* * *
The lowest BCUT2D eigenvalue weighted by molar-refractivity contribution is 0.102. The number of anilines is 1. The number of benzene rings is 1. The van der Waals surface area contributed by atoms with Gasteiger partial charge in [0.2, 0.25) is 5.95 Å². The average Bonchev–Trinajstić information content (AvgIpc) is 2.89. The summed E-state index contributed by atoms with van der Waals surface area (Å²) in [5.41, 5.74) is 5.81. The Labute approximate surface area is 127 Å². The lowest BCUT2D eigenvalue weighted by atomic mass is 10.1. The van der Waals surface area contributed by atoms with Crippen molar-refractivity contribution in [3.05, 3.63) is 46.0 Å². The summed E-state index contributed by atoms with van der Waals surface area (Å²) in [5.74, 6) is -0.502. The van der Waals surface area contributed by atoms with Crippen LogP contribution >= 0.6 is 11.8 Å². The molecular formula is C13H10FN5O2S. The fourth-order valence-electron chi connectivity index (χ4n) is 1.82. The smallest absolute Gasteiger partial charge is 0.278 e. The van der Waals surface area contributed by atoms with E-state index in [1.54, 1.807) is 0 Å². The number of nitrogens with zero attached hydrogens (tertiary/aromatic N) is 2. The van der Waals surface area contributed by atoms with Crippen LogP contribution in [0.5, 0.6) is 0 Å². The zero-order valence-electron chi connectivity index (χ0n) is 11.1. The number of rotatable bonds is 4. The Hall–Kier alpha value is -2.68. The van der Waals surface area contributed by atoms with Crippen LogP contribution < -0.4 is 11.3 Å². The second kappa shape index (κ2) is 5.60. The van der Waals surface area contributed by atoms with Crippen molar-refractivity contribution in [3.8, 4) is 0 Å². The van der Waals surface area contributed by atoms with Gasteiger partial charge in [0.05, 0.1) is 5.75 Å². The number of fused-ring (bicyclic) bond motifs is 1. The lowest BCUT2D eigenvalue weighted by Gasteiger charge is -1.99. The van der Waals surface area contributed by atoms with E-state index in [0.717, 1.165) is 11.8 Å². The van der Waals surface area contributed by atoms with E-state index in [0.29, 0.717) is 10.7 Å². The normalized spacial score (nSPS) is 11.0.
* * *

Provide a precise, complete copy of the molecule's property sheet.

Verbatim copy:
The lowest BCUT2D eigenvalue weighted by molar-refractivity contribution is 0.102. The number of anilines is 1. The number of benzene rings is 1. The van der Waals surface area contributed by atoms with Gasteiger partial charge in [0.2, 0.25) is 5.95 Å². The average Bonchev–Trinajstić information content (AvgIpc) is 2.89. The summed E-state index contributed by atoms with van der Waals surface area (Å²) in [5.41, 5.74) is 5.81. The Labute approximate surface area is 127 Å². The lowest BCUT2D eigenvalue weighted by atomic mass is 10.1. The van der Waals surface area contributed by atoms with Crippen molar-refractivity contribution in [3.05, 3.63) is 46.0 Å². The summed E-state index contributed by atoms with van der Waals surface area (Å²) in [5.74, 6) is -0.502. The van der Waals surface area contributed by atoms with Crippen LogP contribution >= 0.6 is 11.8 Å². The molecular formula is C13H10FN5O2S. The fourth-order valence-electron chi connectivity index (χ4n) is 1.82. The smallest absolute Gasteiger partial charge is 0.278 e. The van der Waals surface area contributed by atoms with E-state index in [1.54, 1.807) is 0 Å². The number of nitrogens with zero attached hydrogens (tertiary/aromatic N) is 2. The van der Waals surface area contributed by atoms with Crippen LogP contribution in [0.5, 0.6) is 0 Å². The zero-order valence-electron chi connectivity index (χ0n) is 11.1. The number of rotatable bonds is 4. The Hall–Kier alpha value is -2.68. The van der Waals surface area contributed by atoms with Crippen LogP contribution < -0.4 is 11.3 Å². The second kappa shape index (κ2) is 5.60. The van der Waals surface area contributed by atoms with Crippen molar-refractivity contribution in [3.8, 4) is 0 Å². The van der Waals surface area contributed by atoms with Gasteiger partial charge in [0.05, 0.1) is 5.75 Å². The number of fused-ring (bicyclic) bond motifs is 1. The lowest BCUT2D eigenvalue weighted by Gasteiger charge is -1.99. The van der Waals surface area contributed by atoms with E-state index in [0.717, 1.165) is 11.8 Å². The van der Waals surface area contributed by atoms with E-state index in [0.29, 0.717) is 10.7 Å². The normalized spacial score (nSPS) is 11.0.